More than 70 million Americans drink tap water containing toxic “forever chemicals” linked to cancer, official data suggests.
These microscopic man-made chemicals, also known as per- and polyfluoroalkyl substances (PFAS), can take thousands of years to break down in the environment or the human body, hence the name “forever chemicals.”
They have been linked to several long-lasting health problems, including several types of cancer, hormonal disruptions, and liver damage, and the health problems they cause are quietly costing you $250 billion a year in healthcare.
The new results showed that PFAS was present in 33 percent of the systems tested by the US Environmental Protection Agency (EPA), with the contamination being most common in densely populated coastal cities.
More than 70 million Americans drink water that has tested positive for toxic “forever chemicals,” research has shown.
PFAS are a common contaminant in many household items, from kitchen utensils to hamburger wrappers. It can remain in the environment and human tissue for years, even decades, before being eliminated.
The EPA released data on February 1 reflecting testing conducted in 2023 on 3,700 water systems nationwide, representing one-third of public water supplies.
The results were then extrapolated and applied to population figures in an analysis by the advocacy organization Environment Working Group (EWG).
“Total PFAS contamination is likely much more widespread,” an EWG spokesperson said, because the report only provides a snapshot of the situation in the United States.
The hardest hit areas are along the East Coast, including New York, Massachusetts and Pennsylvania.
The main purpose of PFAS compounds is to repel water and oil, which is what makes nonstick cookware much easier to clean and why certain jackets and tents can withstand rain.
PFAS can leach into the water supply simply by washing dishes. Compounds can also end up in our food if the packaging is made to be grease-resistant (think fast-food cheeseburgers) or if the nonstick coating on pots and pans begins to deteriorate.
PFAS are also common in pesticides used to feed crops.
This produces chemical-rich runoff that can enter the drinking water supply.
In March 2023, the EPA proposed the first federal limits for PFAS in drinking water.
The agency said the water could contain no more than four parts per billion of PFOA and PFOS, which is the detection limit for both chemicals.
Scott Faber, senior vice president of government affairs at the EWG, said: “There are many other steps we must take to reduce PFAS pollution, including ending non-essential uses of PFAS, ending industrial discharges of PFAS into the air, and water, cleaning up legacy PFAS contamination and properly disposing of PFAS waste.’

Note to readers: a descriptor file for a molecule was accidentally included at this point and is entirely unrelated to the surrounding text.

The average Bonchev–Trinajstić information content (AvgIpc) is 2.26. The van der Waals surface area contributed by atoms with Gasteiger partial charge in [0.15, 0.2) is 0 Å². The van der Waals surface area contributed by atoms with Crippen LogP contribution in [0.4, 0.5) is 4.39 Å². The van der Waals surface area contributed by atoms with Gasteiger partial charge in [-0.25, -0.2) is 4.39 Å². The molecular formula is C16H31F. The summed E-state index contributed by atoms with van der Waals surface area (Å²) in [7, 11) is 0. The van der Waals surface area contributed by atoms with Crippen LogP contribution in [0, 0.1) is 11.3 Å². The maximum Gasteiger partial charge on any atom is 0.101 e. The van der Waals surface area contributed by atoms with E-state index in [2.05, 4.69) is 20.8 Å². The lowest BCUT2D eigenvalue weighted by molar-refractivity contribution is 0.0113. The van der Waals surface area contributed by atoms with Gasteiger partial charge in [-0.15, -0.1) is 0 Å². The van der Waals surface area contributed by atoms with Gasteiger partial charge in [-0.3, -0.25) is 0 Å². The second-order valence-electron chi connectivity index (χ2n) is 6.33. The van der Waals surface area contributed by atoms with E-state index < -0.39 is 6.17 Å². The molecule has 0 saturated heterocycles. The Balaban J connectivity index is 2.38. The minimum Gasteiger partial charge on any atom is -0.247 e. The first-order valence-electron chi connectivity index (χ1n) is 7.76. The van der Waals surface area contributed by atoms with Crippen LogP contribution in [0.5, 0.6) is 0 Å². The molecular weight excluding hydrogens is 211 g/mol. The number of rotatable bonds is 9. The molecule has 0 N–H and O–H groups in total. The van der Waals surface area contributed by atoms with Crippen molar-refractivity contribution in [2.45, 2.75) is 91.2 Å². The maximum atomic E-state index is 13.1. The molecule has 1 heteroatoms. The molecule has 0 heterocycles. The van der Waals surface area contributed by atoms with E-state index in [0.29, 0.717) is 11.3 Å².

About 270 million Americans rely on public sources for drinking water, while another 40 million use private wells, all of whom could be affected.
The situation appears even more dire at the local level, with certain cities and neighborhoods’ drinking water sources containing levels of PFAS that far exceed those the EPA considers safe.
The issue has received increasing attention in recent years, in part due to increased media attention as well as advances in testing methods that can detect chemicals at low levels in the environment and in people.
And a growing body of research on the effects of PFAS exposure has made it clear that even low levels of these chemicals can be toxic.
Unfortunately, they’re almost everywhere, from nonstick cookware, fast food wrappers and popcorn bags, and stain removers, to cosmetics and firefighting foam.
‘Forever chemicals’ are so called because they break down in the environment incredibly slowly and can remain in the body for decades or even longer before being eliminated.
Some varieties of PFAS have been shown increase LDL or ‘bad’ cholesterol levels That contributes to the buildup of plaque in the arteries, slowly blocking blood flow in the arteries, greatly increasing the risk of cardiovascular disease, heart attacks, and strokes.
Long-term exposure to PFAS, which is not out of the question given their constant presence in homes, can seriously damage the liver.
U.S. government researchers concluded in 2022 that when humans and rodents were exposed to the three common varieties of PFAS, they showed elevated levels of an enzyme called ALT, a marker of liver damage, in their blood.
PFAS also disrupt the delicate hormonal balance that has profound effects on our physical and mental health. This includes sex hormones such as estrogen, progesterone and testosterone which, when manipulated, can Impact on reproductive health and fertility..
Women exposed to PFAS during pregnancy have increased risks of gestational diabetes and preeclampsia, a type of high blood pressure. Meanwhile, babies exposed to chemicals in the womb have increased risk of low birth weight and an increased risk of childhood obesity and infections later in life.
Disruption of normal hormonal regulation can also cause serious damage to the thyroid.
There is also evidence that exposure over a long period of time can contribute to cancer riskparticularly in the kidneys and testicles.